What Is Fentanyl?
Fentanyl is a drug used to treat sudden and extreme pain episodes and is a synthetic opioid.
Opioids are drugs used for pain relief and are natural substances extracted from the opium poppy plants.
Synthetic opioids are manufactured artificially and act the same way as other natural opioid drugs.
Fentanyl is about 100 times more potent (strong) than morphine, one of the most common opiate medications prescribed for pain in the United States.
It is also about 30-50 times stronger than heroin, another popular opioid drug made from morphine.
Fentanyl makes it to the World Health Organization’s Model List of Essential Medicines 2021.
It is known by brand names Actiq, Sublimaze, Fentora, and Duragesic.
What Does Fentanyl Look Like?
Fentanyl, in powder form, is light-brown to off-white in color.
When mixed with other drugs, it can leave brown spots or patches on the mixture.
Medically, fentanyl is available as lozenges, under the tongue tablets, buccal (pills placed between cheeks and gum), and skin patches.
What Does Fentanyl Taste Like?
Compared to other opioid drugs like heroin, fentanyl is slightly sweeter.
What Is Fentanyl Used For?
- In people already on pain medications, fentanyl may be used to treat sudden and intense episodes of pain that regular analgesics cannot handle. Analgesics are pain-relieving medications.
- Fentanyl helps handle cancer-related pain. During medical procedures, it is also regularly used as an anesthetic (a substance causing temporary loss of sensations).
- Fentanyl may also be used to handle trauma-related pain and chronic pain caused due to injuries and wounds.
How Does Fentanyl Work?
Fentanyl works like any other opioid medication by targeting the Mu-opioid receptors.
The Mu-opioid receptors are a part of the Central Nervous System (CNS) and are associated with pain sensations and emotions.
By attaching itself with these receptors, fentanyl prevents the neurotransmitters from sending pain signals.
Fentanyl is highly soluble and hence easily penetrates the CNS than other opioids.
How To Test For Fentanyl?
Illegally produced fentanyl is mixed with other drugs to make them more potent, increasing the risk of fentanyl-related side effects.
You can use fentanyl test strips to check the presence of this drug.
These strips can identify whether or not a drug contains fentanyl.
How Long Does Fentanyl Stay In Urine?
Fentanyl can be detected in the urine for anywhere from 24 hours to 72 hours after using it.
Side Effects Of Fentanyl
Some of the common side effects of fentanyl are:
- Abdominal pain
- Dry mouth
- Sleep disorders
- Back and chest pain
- Swelling in the arms and legs
- Weight loss
Some of the more severe side effects of fentanyl are:
- Hallucinations, agitation, and other severe mood disorders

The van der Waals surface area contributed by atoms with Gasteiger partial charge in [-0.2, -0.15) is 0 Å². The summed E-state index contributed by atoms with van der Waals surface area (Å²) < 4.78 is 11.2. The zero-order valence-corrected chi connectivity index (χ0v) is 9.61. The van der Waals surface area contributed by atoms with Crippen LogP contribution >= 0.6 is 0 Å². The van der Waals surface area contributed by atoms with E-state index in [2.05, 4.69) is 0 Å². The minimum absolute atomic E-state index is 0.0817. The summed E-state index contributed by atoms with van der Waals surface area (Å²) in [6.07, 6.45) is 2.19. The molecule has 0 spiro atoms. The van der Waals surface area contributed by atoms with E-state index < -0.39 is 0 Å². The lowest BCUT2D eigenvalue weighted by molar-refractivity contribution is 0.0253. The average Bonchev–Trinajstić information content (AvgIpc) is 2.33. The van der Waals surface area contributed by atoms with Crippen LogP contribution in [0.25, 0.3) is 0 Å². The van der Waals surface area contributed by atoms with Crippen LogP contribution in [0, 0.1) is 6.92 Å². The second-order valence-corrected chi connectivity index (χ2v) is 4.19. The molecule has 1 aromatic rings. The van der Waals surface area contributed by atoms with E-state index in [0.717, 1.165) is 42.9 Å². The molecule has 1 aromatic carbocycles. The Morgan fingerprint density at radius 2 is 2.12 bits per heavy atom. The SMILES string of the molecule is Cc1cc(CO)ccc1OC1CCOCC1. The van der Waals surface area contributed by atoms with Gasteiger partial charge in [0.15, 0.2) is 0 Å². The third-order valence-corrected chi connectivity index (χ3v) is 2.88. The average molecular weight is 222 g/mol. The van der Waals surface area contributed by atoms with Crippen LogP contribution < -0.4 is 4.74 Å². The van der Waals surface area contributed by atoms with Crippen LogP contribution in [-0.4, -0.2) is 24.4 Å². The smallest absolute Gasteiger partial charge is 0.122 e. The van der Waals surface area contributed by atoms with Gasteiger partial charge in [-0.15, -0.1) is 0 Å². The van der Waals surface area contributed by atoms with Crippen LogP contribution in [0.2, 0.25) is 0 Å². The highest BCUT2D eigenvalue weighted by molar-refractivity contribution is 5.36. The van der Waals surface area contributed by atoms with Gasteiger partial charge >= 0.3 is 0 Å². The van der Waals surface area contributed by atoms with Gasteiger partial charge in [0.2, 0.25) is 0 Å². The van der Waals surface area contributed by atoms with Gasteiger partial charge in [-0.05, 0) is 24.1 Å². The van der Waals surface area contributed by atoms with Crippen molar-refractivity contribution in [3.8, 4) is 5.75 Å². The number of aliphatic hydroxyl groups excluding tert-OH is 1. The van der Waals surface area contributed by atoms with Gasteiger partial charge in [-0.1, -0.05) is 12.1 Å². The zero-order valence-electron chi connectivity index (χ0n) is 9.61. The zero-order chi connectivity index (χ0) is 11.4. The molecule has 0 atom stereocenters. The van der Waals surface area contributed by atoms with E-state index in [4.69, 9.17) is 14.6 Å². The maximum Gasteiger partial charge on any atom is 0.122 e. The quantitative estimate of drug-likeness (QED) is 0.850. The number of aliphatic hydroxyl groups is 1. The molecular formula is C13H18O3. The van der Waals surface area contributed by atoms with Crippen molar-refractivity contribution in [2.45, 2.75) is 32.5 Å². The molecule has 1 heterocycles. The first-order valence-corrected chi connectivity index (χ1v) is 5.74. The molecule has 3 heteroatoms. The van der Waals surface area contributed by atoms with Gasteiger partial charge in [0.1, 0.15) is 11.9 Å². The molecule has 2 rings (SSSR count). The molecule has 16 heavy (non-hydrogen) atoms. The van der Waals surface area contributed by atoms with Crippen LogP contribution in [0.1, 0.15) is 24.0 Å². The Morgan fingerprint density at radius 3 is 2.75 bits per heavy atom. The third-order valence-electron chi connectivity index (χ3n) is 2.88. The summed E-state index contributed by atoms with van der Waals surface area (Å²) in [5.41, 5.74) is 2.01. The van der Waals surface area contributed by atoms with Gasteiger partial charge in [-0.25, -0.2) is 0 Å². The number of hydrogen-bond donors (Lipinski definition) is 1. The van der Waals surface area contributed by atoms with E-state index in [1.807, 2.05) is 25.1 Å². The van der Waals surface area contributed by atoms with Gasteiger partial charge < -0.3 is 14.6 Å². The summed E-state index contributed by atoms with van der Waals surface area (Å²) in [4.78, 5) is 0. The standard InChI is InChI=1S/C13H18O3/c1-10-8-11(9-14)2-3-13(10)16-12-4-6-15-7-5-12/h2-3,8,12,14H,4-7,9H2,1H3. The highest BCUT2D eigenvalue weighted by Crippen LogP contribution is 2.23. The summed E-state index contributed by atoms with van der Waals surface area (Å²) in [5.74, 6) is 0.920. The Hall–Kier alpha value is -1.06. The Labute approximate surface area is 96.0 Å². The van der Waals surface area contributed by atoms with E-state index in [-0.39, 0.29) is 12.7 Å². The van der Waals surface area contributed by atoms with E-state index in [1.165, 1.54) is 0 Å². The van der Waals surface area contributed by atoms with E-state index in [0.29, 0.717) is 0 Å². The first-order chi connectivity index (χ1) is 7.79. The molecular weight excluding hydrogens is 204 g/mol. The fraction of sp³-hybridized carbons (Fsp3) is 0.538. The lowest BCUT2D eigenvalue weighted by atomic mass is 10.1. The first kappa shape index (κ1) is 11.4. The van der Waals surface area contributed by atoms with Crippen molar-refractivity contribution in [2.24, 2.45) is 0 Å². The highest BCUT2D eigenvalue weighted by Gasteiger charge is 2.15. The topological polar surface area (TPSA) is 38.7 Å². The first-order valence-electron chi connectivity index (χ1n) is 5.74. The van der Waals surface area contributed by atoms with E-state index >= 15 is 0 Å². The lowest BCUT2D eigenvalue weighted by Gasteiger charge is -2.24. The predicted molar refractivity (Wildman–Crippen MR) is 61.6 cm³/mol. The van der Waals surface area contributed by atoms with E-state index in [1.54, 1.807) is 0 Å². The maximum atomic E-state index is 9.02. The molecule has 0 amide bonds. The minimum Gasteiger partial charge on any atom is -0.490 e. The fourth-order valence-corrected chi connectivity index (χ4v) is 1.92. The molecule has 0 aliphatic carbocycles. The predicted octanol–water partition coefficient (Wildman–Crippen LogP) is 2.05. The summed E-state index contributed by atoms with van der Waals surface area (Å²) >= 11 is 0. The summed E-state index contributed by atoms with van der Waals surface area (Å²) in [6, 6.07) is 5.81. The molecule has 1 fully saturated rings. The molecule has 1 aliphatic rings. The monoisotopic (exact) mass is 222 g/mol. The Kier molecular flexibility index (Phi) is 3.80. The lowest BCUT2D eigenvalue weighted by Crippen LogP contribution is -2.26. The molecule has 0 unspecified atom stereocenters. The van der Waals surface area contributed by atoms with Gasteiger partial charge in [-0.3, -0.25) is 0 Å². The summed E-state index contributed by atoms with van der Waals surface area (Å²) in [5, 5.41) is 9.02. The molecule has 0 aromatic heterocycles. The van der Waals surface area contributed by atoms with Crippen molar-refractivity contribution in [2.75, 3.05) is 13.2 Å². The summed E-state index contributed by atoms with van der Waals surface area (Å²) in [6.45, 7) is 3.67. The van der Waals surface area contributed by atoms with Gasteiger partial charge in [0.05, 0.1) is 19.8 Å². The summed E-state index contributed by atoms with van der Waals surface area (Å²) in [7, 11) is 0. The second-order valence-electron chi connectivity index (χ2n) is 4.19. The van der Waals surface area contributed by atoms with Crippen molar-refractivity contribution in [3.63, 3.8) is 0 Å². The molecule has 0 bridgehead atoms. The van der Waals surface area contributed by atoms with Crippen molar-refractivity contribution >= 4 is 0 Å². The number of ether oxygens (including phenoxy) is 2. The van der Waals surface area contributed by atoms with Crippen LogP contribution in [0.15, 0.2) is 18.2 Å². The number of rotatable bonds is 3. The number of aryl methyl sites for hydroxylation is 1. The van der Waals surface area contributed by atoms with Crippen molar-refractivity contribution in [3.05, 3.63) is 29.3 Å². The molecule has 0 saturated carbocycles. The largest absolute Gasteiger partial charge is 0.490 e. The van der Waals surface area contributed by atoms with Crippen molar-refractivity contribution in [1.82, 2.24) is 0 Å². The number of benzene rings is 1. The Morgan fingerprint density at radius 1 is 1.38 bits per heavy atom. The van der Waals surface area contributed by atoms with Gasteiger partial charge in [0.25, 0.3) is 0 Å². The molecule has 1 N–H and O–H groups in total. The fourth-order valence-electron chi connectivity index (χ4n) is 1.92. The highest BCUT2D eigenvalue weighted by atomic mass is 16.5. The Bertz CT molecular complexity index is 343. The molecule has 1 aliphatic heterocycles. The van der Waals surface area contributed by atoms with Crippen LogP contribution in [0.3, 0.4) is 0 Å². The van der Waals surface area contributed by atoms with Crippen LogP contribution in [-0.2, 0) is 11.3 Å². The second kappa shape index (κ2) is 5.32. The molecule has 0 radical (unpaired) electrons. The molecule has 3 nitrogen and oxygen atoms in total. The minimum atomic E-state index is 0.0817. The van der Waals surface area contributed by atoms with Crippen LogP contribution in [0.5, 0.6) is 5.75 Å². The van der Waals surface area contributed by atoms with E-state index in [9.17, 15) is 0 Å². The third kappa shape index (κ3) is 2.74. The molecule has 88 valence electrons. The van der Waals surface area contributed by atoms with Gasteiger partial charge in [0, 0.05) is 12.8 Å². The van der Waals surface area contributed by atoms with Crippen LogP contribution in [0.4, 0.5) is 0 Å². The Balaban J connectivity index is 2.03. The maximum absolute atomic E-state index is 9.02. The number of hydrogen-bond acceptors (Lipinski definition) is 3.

- Rapid heartbeat
- Muscle twitching and stiffness
- Sexual conditions like lack of erection and decreased sexual drive
- Breathing difficulties
- Low blood pressure
Why Is Fentanyl So Dangerous?
Fentanyl is more dangerous than other opioid drugs because it is highly potent (strong).
Even small unmonitored doses can lead to drug addiction, drug overdose, and extreme side effects.
How Long Does Fentanyl Stay In Your System?
Fentanyl may remain in the system and be detected in the urine for up to 72 hours after using it.
Experts may detect the drug even after three months in the hair samples.
Is Fentanyl Stronger Than Heroin?
Yes. Fentanyl is about 30-50 times stronger than heroin and is often added to illegal heroin to improve its efficacy.
Interactions With Other Drugs
Fentanyl may interact with many drugs, leading to changes in drug efficacies or worsened side effects.
Notify your doctor if you use any of the below medications with fentanyl.
- Voriconazole and fluconazole (antifungal medications)
- Anticholinergic drugs (drugs used to block acetylcholine action)
- Baclofen (muscle relaxant)
- CYP3A4 inhibitor and inducer drugs
- Diuretics (used to treat high blood pressure)
- Estrogen medications
- Metformin (used to treat high blood sugar)
- Nitrous oxide (used to induce sedation)
- Other opioid drugs
Fentanyl: Gene-Drug Interactions
The ABCB1 Gene
The ATP Binding Cassette Subfamily B Member 1 gene (ABCB1 gene) provides instructions for producing the ABC proteins.
These proteins control the accumulation of different drugs in the body’s cells.
rs1045642 is a Single Nucleotide Polymorphism (SNP) in the ABCB1 gene.
People with the AA and AG genotypes of this SNP may need lower doses of fentanyl to handle pain when compared to people with the GG genotypes.
|AA||Lower doses of fentanyl are sufficient to handle pain|
|AG||Lower doses of fentanyl are sufficient to handle pain|
|GG||Higher doses of fentanyl are needed to handle pain|
The OPRM1 Gene
The opioid receptor mu 1 gene (OPRM1 gene) provides instructions for producing the mu-opioid receptor.
This receptor controls the opioid system and is the primary target area for fentanyl and other opioid medicines.
rs540825 is an SNP in the OPRM1 gene.
People with the TT genotype of this SNP have an increased risk of experiencing vomiting as a result of fentanyl usage when compared to people with the AA and AT genotypes.
|TT||Increased risk of experiencing vomiting with fentanyl use|
|AT||Decreased risk of experiencing vomiting with fentanyl use|
|AA||Decreased risk of experiencing vomiting with fentanyl use|
The RHBDF2 Gene
The Rhomboid family member 2 gene (RHBDF2 gene) provides instructions for producing the RHBDF2 protein.
This protein plays a role in the secretion of the Tumor Necrosis Factor (TNF).
TNF is associated with the immune system, and high levels of TNF may increase pain and inflammation.
rs12948783 is an SNP in the RHBDF2 gene.
People with the AA and AG genotypes of this SNP have a decreased risk of experiencing lower drug efficacy (poor pain management) when treated with opioid medications like fentanyl when compared to people with the GG genotypes.
|AA||Decreased risk of lower drug efficacy (poor pain management) when treated with fentanyl|
|AG||Decreased risk of lower drug efficacy (poor pain management) when treated with fentanyl|
|GG||Increased risk of lower drug efficacy (poor pain management) when treated with fentanyl|
The ADRB2 Gene
The Adrenoceptor Beta 2 gene (ADRB2 gene) provides instructions for producing the ADRB2 protein.